RBI To Allow Take-Out of Rupee Loans with ECB for Infrastructure Projects

January 1, 0001


On July 22, 2010, the Reserve Bank of India (RBI) announced that it will put in place a scheme to allow eligible borrowers in the infrastructure sector to refinance Rupee loans from domestic Indian banks with external commercial borrowings (ECB) from foreign lenders via take-out financing arrangements. Prior to RBI’s July 22nd announcement, end-use restrictions under ECB guidelines prohibited Indian borrowers from using ECBs to refinance domestic Rupee loans. The new scheme will limit permitted ECB take-outs to new projects in the sea port and airport, roads (including bridges) and power sectors.

To put in place permitted take-out financing, the Indian corporate will be required to enter into a tripartite agreement with the domestic bank and overseas ECB lender providing for the take-out of the domestic Rupee loan within three years of the commercial operation date (COD). The scheme will allow both conditional and unconditional take-out financing, provided that the scheduled take-out date is included in the agreement.

Under RBI/2010-11/124 Circular No. 4 (the “Circular”) issued last Thursday, ECB take-out financing will be subject to a minimum average maturity of not less than seven years and a 100 bps per annum cap on fees payable to the take-out bank. The Circular also provides that the domestic bank should otherwise comply with the existing extant norms related to take-out financing, and that on take-out, the residual loan would be considered ECB and should be designated in a convertible foreign currency (and all other extant norms relating to ECB complied with). The parties will also be required to adhere to prescribed ECB reporting requirements. Finally, under the Circular, domestic banks and financial institutions will not be permitted to guarantee take-out financing and the domestic Rupee loan provider will not be permitted to carry any obligation on its balance sheet after the relevant take-out event.

The new scheme for ECB take-out financing will only be available for ECBs under the “approval” route. Under current ECB guidelines for “automatic route” transactions (not requiring prior RBI approval), eligible borrowers may borrow ECBs up to US$20 million per year with a minimum average maturity of three years and may borrow ECBs up to US$500 million per year with a minimum average maturity of five years. As the new take-out financing scheme will be available only to “approval” route transactions, we anticipate that this will largely impact large scale infrastructure projects, in particular situations where foreign lenders may be reluctant to provide initial stage financing with a high degree of completion risk. In such cases, Indian infrastructure developers under the new scheme may obtain higher all-in cost Rupee loans with some assurance of lower cost long-term ECB take-out financing from foreign lenders. It remains to be seen whether foreign banks will view the 100 bps per annum cap on commitment fees for ECB lenders as too restrictive.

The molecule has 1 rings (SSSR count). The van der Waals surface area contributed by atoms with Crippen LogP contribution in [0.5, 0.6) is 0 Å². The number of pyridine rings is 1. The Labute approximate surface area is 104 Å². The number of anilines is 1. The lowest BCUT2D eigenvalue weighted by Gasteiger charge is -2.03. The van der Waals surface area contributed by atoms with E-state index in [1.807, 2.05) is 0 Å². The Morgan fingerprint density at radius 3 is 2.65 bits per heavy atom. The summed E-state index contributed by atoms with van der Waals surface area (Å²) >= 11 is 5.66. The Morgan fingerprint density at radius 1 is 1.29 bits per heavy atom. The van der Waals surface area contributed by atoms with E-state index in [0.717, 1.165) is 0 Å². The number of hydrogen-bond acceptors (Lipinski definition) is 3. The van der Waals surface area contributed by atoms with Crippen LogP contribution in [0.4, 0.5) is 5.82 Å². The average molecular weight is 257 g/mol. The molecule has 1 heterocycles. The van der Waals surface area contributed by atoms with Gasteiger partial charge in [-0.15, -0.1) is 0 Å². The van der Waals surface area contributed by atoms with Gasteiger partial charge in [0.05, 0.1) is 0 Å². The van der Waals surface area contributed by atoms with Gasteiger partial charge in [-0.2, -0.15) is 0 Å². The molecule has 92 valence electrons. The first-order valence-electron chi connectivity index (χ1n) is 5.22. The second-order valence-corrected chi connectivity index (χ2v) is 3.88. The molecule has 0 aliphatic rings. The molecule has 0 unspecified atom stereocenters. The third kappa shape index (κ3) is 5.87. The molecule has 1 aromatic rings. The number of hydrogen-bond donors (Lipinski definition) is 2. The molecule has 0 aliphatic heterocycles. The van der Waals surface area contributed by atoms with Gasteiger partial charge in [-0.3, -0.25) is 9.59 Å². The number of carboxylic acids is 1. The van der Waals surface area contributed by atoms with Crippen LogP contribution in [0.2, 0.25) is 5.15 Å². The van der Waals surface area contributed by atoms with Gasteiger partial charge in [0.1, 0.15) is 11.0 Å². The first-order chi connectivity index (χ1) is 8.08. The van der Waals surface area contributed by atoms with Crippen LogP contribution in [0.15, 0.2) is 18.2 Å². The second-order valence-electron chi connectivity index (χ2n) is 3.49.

Nevertheless, the new take-out financing scheme is likely to be seen as a welcome development by foreign credit providers in the Indian infrastructure sector, especially as it follows RBI’s February 12, 2010 and March 2, 2010 Circulars creating Infrastructure Finance Companies (IFCs) and broadening the definition of the infrastructure sector for purposes of ECB borrowing. As India continues to focus on expanding foreign investment in the infrastructure sector, we would not be surprised to see further developments from RBI in this area.

This Client Alert provides a general summary of the proposed changes to the ECB guidelines under the Circular. However, the rules surrounding lending and ECBs in India are complex. This summary does not include all of the detailed rules contained in the proposed scheme. Companies should consult their Indian counsel concerning the application of the rules to any particular set of circumstances.

O’Melveny & Myers LLP is not licensed to practice law in India, and this Client Alert should not be construed as providing advice concerning the laws of India or of any other country or jurisdiction. Readers are encouraged to consult with counsel in India in the event of questions concerning the matters addressed herein.